Storify is an impressive tool to curate or tell the story of an event. The platform embeds posts on Twitter, Facebook, Google+, YouTube and other social media sites for users to include in an interactive blog.
I chose to Storify the Monster Energy AMA Supercross 2014 Championship at MetLife Stadium on Saturday, April 26. The competition was a landmark in both MetLife and Supercross history as this was the first time in 20 years the sport had come to the Tri-State Area. Furthermore, as a sport on the rise, the location of the championship put Supercross in front of the biggest and most influential market in American sports and entertainment.
I mostly used tweets to tell my story. @SupercrossLIVE! (the official Supercross twitter handle) live tweeted the entire event which created great content for my Storify. I also included a few links, pictures, and a video. Check out my Storify here:
Just investigating the wonders of geo-location and map mashups with Google Maps. On my map, Footprints, I’ve plotted three cities: my hometown, an interesting city, and my dream city. Have you travelled in my steps?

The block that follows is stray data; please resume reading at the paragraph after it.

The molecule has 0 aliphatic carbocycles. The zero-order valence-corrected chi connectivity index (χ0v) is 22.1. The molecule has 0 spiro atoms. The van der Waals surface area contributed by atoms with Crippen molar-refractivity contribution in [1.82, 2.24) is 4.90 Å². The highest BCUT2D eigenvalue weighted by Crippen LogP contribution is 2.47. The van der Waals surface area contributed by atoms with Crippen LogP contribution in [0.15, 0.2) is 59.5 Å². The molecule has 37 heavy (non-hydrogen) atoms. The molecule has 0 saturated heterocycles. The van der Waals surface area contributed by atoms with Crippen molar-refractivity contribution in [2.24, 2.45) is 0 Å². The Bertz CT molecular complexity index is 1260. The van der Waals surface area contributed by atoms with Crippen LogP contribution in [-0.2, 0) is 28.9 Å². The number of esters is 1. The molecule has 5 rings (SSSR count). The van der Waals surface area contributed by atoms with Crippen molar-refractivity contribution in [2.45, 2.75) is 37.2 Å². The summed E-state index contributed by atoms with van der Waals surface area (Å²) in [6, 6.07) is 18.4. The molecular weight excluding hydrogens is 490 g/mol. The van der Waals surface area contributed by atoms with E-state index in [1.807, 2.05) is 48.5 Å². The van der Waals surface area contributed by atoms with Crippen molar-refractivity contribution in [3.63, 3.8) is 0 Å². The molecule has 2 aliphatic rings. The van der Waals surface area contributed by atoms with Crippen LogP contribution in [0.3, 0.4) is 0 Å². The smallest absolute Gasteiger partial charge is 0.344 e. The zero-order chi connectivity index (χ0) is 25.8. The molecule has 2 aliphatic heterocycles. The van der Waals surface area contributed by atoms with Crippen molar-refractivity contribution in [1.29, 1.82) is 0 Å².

Last week, I participated in two tweet chats: #PRStudChat, designed to connect public relations students with professionals, and #blogchat, aimed at discussing new blogging technology and innovations. Having not participated in a chat like this before, I wasn’t really sure what to expect. I was certainly in for a surprise, and fortunately it was a pleasant one.
Participating in these tweet chats only confirmed my strong belief in Twitter as a powerful social networking tool. Within seconds of my first tweets, I was immediately engaged and having conversations with a variety of different people. Although #blogchat was very helpful, it was #PRStudChat that really blew me away. Through #PRStudChat I was introduced to Jennifer Donovan, PR and Social Media Consultant Founder at Nova Communications, and Valerie Simon, founder of #HAPPO (help a PR pro out) and Director of Marketing and Communications at Plymouth Rock Assurance. Jennifer gave me excellent advice on promoting restaurants (I have recently taken on the role of Social Media Manager at The Trap Rock Restaurant and Brewery). Valerie joined our conversation by noting that Trap Rock is a favorite of hers and Deidre Breakenridge, public relations professional of 20+ years and founder of #PRStudChat. Upon further discussion, Valerie and I had realized that we were in fact in a current business relationship: Plymouth Rock Assurance is a client of BML Public Relations where I am currently interning! Although these connections really stood out to me, I connected with over one hundred different people throughout both chats.